The entry of human immunodeficiency virus into host cells is mediated by the envelope glycoprotein (Env) trimeric spike, which consists of three exterior gp120 subunits and three transmembrane gp41 subunits. The trimeric Env undergoes extensive conformational rearrangement upon interaction with the CD4 receptor, transitioning from the unliganded, “closed” State 1 to more-open downstream State 2 and State 3 conformations. Changes in “restraining” amino acid residues, such as leucine 193 and isoleucine 423, destabilize State 1 Env, which then assumes entry-competent, downstream conformations. The introduction of an artificial disulfide bond linking the gp120 and gp41 subunits (SOS) in combination with the I559P (IP) change has allowed structural characterization of soluble gp140 (sgp140) trimers. The conformation of these SOSIP-stabilized sgp140 trimers has been suggested to represent the closed native State 1 conformation. Here we compare the impact on the membrane Env conformation of the SOSIP changes with that of the well-characterized changes (L193R and I423A) that shift Env to downstream States 2 and 3. The results presented here suggest that the SOSIP changes stabilize Env in a conformation that differs from State 1 but also from the downstream Env conformations stabilized by L193R or I423A. IMPORTANCE The human immunodeficiency virus type 1 (HIV-1) envelope glycoprotein (Env) trimer is triggered by receptor binding to mediate the entry of the virus into cells. Most structural studies of Env trimers have utilized truncated soluble gp140 Envs stabilized with the I559P and SOS changes. Here we present evidence indicating that these stabilizing changes have a profound impact on the conformation of Env, moving Env away from the native pretriggered Env conformation. Our studies underscore the need to acquire structural information on the pretriggered Env conformation, which is recognized by most broadly reactive neutralizing antibodies.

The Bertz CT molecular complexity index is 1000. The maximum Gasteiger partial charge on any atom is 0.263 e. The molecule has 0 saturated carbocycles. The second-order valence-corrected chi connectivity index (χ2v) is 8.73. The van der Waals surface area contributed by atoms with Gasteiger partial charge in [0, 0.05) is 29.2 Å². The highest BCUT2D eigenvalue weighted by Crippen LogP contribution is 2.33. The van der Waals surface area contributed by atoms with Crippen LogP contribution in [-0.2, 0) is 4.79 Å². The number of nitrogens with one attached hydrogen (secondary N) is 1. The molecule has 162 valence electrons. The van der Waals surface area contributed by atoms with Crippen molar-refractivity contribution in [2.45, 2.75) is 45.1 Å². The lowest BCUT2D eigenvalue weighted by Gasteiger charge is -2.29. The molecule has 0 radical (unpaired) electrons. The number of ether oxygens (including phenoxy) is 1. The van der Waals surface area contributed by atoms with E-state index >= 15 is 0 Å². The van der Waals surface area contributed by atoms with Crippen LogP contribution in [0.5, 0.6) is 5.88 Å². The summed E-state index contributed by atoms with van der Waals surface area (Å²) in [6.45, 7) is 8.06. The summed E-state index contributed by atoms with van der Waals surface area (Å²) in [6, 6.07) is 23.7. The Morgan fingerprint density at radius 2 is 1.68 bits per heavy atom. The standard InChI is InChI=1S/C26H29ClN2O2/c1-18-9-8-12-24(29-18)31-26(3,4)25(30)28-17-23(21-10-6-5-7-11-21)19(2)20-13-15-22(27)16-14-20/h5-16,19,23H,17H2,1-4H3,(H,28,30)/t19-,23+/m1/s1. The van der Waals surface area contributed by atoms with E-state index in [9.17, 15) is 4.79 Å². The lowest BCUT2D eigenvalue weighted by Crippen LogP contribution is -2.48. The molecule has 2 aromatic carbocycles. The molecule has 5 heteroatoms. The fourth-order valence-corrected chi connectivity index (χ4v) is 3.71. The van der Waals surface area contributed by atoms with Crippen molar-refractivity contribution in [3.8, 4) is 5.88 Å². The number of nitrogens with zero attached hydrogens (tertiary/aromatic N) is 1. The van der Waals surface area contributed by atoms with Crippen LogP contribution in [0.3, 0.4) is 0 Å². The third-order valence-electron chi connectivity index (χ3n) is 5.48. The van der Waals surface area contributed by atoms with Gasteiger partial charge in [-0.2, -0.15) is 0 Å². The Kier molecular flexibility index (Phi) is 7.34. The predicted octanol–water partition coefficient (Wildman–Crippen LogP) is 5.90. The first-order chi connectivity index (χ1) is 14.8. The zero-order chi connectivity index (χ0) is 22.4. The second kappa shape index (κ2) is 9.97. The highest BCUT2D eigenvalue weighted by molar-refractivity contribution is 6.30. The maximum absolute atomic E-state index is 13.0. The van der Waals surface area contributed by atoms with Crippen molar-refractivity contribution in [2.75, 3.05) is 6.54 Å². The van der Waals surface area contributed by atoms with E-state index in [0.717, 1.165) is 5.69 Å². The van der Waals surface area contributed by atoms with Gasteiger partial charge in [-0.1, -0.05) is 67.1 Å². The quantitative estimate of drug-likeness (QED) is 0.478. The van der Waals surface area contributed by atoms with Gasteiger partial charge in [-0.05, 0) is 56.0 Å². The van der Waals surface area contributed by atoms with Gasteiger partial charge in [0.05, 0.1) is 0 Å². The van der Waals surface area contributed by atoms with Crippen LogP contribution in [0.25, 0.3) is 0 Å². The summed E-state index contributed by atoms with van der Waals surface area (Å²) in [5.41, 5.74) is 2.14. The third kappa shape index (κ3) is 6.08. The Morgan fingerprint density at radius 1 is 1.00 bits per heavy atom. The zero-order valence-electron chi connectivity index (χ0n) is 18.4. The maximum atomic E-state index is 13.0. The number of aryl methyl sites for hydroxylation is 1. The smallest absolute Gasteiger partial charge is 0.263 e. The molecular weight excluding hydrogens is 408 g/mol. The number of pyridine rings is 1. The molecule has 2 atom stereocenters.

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- Env conformation
- State 1
- States 2/3